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Honda Africa Twin Review

We've finally got our hands on Honda's Africa Twin adventure tourer, and here is what we think of it

Photography: Rohit G Mane

Everyone wants a slice of the suddenly mushrooming adventure motorcycle segment in India. So you have the uber-cool sportsbike slaying Ducati Multistrada, the humbler Kawasaki Versys and Suzuki V-Strom. There is the BMW GS1200 as well but their numbers are nigh negligible in the overall scheme of things. The one motorcycle that can truly lay claim to the crown in this class of motorcycles however has to be Triumph’s Tiger 800. Beautifully balanced with a powerful triple-cylinder motor, thoroughly practical yet utterly enjoyable, there really has been no real threat to the Tiger’s domination of the adventure-touring bike jungle thus far. Now however there is an upstart, one who draws inspiration from The Dark Continent and is all set to take on the Tiger on home turf. Allow us to introduce you to the long awaited and much talked about Honda CRF 1000 L Africa Twin.

Out on the narrow and well surfaced road that connects a rain soaked Udaipur to Daya dam about 45-50km away, this tall Honda adventure tourer feels marvellous. Its 245 kilo weight is barely noticed as the convey scythes through the lush hills towards the dam. The semi cradle frame is taut and she handles beautifully but there is just enough flex in the chassis for the bike to work well in a variety of conditions. At some level it’s hard to make sense of how Honda has managed to make a bike with a rake of 27.3 degrees and a wheelbase of 1574mm turn in so quickly, so instinctively. I would think the answer lies in the suspension setup, which is on the softer side in the best traditions of an adventure tourer. As you brake for a turn the front forks compress a fair bit, resulting in a sharper rake momentarily as the front loads up. At that point when you release the brakes and turn in, she cranks over intuitively. And then as you open the throttle and the suspension extends the bike offers fantastic mid-corner stability, which carries on through to the straight and until you hit the brakes again for the next turn. For a tall adventure tourer where you are sitting bolt upright, the Africa Twin’s cornering abilities are closer to that of a sports tourer.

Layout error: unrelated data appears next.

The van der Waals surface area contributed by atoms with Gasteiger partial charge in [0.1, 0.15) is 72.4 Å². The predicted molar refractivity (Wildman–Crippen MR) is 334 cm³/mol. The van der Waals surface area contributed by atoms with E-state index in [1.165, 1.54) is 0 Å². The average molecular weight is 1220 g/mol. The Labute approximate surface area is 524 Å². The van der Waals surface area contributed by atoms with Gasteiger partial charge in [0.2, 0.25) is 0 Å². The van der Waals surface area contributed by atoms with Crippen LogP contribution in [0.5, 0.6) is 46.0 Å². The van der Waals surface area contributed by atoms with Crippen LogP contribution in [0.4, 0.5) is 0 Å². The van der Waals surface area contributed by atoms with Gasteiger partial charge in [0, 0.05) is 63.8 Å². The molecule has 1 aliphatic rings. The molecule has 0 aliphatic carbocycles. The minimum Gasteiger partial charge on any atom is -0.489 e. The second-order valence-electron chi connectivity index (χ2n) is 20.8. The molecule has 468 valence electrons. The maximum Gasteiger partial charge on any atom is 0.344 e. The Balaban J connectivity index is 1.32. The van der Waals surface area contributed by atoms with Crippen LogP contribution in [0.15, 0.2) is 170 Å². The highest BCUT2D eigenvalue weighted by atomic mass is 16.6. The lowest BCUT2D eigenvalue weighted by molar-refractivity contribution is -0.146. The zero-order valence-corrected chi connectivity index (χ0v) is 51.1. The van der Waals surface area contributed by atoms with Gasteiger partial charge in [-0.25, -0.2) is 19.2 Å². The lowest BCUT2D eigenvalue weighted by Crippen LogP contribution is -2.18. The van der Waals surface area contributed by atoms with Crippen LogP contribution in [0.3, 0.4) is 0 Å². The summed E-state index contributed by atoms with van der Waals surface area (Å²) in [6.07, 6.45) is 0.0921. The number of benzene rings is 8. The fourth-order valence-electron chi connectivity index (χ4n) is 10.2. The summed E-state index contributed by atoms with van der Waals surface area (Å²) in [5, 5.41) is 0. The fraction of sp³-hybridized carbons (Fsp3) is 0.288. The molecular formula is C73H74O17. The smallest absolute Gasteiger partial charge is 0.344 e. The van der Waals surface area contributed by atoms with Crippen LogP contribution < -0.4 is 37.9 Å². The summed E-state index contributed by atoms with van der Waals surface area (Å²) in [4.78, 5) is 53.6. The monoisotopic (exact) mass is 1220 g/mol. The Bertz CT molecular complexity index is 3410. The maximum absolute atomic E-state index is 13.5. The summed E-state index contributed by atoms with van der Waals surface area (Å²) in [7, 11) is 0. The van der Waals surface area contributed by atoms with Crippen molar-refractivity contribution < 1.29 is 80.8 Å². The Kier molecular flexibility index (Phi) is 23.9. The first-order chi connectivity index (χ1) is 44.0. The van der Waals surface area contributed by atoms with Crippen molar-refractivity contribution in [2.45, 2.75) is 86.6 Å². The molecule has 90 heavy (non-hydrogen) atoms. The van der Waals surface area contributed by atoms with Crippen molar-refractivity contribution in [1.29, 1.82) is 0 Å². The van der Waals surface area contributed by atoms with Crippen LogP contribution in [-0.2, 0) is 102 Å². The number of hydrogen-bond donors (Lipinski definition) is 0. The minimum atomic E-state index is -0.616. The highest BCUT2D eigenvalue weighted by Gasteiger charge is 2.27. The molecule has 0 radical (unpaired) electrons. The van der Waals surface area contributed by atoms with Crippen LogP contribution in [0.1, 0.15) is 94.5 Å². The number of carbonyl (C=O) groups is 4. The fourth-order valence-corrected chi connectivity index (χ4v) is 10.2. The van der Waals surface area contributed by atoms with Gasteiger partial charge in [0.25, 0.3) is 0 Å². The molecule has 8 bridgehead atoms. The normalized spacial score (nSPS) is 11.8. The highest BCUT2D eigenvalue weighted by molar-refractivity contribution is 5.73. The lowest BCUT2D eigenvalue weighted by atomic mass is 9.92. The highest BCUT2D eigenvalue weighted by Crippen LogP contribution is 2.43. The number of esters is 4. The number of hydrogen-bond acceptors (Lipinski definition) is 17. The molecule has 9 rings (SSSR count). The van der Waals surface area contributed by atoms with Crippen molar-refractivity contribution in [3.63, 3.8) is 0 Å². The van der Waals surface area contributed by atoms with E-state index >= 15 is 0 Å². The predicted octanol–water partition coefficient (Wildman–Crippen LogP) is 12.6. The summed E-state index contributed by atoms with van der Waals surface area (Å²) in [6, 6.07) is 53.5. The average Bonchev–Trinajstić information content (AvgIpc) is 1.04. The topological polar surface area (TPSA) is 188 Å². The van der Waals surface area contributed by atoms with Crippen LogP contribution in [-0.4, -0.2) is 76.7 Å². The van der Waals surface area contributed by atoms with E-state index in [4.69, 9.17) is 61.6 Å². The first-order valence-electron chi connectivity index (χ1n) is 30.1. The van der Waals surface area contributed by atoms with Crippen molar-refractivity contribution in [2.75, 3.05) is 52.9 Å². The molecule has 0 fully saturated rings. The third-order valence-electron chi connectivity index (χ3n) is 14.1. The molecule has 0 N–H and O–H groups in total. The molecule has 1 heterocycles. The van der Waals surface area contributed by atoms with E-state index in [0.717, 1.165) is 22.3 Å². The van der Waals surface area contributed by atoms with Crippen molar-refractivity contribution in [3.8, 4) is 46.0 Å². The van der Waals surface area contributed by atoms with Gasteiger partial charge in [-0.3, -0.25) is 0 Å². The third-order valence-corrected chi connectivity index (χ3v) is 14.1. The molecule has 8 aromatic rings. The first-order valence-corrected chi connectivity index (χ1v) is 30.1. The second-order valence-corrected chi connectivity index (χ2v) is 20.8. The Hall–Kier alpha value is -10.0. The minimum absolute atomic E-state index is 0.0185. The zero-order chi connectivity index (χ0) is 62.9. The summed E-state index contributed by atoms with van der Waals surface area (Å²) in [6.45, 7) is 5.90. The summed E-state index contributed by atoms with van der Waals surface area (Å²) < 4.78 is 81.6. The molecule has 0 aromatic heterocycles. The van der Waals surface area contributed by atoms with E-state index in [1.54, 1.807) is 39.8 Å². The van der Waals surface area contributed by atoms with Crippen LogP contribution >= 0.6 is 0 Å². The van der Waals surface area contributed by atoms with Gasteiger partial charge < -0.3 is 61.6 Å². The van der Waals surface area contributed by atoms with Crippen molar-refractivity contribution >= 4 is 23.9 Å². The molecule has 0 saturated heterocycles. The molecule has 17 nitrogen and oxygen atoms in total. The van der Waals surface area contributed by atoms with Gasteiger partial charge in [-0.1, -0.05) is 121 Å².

Complementing this capable dynamic setup is a smooth running but punchy liquid-cooled 999.1cc parallel twin motor that develops a very healthy bottom and mid-range. Honda has used a 270-degree crank with offset firing intervals, ostensibly to give the parallel twin its characteristic gruff “pulse” but a quick conversation on the side with Honda’s top R&D people reveal that there’s another reason why such a setup has been adopted. At the time of designing the engine Honda’s R&D realised when the firing happened in sync the surge of power was too much for average riders to be able to manage. As a result they opted for an offset interval where the power surge became more manageable, and hence far less intimidating. The result is an incredibly easy machine to ride. You can pretty much put her to any use and she will perform capably, be it touring on highways, soft-roading, pottering through traffic and carving up a hill. Unlike its rivals, the Africa Twin does not get ride-by-wire and instead has to make do with an old school cable operated throttle. But be that as it may, fuelling is immaculate and the throttle is very responsive.